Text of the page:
Square Filters

Square filters are obviously more ergonomic than circular filters. This format comes in handy when you stack about 3 or 4 filters at a time. The general recommendation is to use as few layers as possible because any filter, no matter how good or expensive, decreases your overall image quality by a minute percentage. That minute percentage usually is barely evident but adding more layers to the stack exponentially increases that to a point where it might be noticeable.

Another simple reason to choose square filters is the intention to use Graduated Neutral Density (GND) filters. These filters very rarely come in circular form and having them in the rectangular shape gives you more control of its effect. GND filters have a graduated tint density for limiting light in order to balance the frame or simply decrease the brightness in one fraction of the frame. This comes in handy for situations wherein the sky is much brighter than the foreground, or the city lights are brighter than the night sky. Controlling the median point is done by sliding the filter up and down. This can only be done using square filters on a filter holder.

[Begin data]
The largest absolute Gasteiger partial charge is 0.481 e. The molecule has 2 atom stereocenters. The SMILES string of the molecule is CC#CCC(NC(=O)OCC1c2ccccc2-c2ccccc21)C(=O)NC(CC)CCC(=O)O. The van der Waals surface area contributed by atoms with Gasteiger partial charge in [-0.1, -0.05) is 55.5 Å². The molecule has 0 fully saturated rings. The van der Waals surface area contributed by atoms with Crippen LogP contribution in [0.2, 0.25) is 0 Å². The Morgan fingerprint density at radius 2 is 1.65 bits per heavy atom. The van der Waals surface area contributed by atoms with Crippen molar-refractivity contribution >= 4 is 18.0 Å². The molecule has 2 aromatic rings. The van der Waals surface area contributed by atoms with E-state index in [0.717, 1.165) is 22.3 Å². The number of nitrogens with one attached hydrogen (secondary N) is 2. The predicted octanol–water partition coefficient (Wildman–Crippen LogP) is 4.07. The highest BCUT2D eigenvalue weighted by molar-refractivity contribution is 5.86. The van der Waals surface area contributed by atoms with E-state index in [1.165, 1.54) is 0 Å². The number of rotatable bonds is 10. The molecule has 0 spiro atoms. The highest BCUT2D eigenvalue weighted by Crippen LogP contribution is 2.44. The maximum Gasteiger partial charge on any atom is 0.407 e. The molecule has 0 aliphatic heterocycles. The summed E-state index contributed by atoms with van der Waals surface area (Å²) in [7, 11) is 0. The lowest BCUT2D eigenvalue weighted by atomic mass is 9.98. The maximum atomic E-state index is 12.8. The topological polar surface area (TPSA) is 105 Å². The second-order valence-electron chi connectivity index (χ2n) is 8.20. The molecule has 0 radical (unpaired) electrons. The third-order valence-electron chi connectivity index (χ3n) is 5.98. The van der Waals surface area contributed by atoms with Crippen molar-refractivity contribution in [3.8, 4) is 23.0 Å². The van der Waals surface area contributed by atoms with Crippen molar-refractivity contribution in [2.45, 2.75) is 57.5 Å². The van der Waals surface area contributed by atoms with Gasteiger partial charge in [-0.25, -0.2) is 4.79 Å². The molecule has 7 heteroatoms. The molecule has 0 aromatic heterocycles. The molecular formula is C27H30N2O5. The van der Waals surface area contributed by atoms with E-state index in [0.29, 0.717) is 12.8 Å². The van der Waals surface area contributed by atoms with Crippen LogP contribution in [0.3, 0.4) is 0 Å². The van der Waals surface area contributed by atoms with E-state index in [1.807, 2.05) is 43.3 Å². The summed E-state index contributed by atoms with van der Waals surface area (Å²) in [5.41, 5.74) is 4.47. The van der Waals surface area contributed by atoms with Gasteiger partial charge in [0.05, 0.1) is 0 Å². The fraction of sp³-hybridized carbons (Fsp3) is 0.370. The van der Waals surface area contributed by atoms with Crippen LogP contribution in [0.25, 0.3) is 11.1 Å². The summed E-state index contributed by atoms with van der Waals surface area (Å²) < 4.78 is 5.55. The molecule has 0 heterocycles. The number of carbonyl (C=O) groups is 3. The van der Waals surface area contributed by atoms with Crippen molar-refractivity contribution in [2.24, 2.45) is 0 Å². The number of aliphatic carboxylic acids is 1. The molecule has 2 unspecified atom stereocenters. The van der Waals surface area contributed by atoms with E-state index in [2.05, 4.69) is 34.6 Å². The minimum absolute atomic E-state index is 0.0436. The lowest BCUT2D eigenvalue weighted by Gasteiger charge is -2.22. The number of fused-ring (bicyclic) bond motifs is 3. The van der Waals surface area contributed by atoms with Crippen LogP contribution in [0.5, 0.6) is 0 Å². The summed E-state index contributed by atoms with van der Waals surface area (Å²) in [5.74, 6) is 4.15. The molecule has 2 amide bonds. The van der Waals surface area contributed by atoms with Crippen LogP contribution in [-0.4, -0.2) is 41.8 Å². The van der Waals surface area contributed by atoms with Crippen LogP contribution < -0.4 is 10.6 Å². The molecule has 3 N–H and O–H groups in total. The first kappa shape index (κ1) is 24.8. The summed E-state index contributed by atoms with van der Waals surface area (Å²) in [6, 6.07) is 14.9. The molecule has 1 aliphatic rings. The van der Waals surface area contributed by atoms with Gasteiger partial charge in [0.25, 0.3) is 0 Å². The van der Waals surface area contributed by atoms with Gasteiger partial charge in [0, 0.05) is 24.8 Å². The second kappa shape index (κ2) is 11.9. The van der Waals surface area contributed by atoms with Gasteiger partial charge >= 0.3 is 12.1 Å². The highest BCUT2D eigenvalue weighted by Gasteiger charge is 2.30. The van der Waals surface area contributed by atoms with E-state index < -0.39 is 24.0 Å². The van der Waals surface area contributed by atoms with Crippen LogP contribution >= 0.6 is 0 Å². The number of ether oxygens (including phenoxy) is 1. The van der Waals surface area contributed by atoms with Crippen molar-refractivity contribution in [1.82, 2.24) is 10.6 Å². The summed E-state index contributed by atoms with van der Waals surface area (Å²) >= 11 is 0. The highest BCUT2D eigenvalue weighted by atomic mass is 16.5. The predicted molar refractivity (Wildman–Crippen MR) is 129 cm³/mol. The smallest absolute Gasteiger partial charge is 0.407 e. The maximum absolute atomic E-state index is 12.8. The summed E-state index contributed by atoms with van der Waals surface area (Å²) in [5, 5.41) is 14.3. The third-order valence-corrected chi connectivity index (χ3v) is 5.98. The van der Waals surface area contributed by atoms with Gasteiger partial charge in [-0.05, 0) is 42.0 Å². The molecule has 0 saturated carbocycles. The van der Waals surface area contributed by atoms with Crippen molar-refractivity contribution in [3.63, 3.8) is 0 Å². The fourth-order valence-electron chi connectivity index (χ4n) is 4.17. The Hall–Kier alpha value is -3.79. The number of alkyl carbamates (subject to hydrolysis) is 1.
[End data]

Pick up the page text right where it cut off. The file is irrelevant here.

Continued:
The last obvious reason to choose the square format is the fact that it’s easier to install and remove them once you have the filter holder in place. A filter holder has 2 main parts. An adapter ring that screws on to the front part of your lens, and the main holder which connects to the adapter ring. Most modern filter holders have a single screw-in slot on the filter holder (or sometimes the adapter ring) for a circular polarizing filter. This filter is probably the only filter that never comes in square format and that’s because of how it works.

Filter holder slots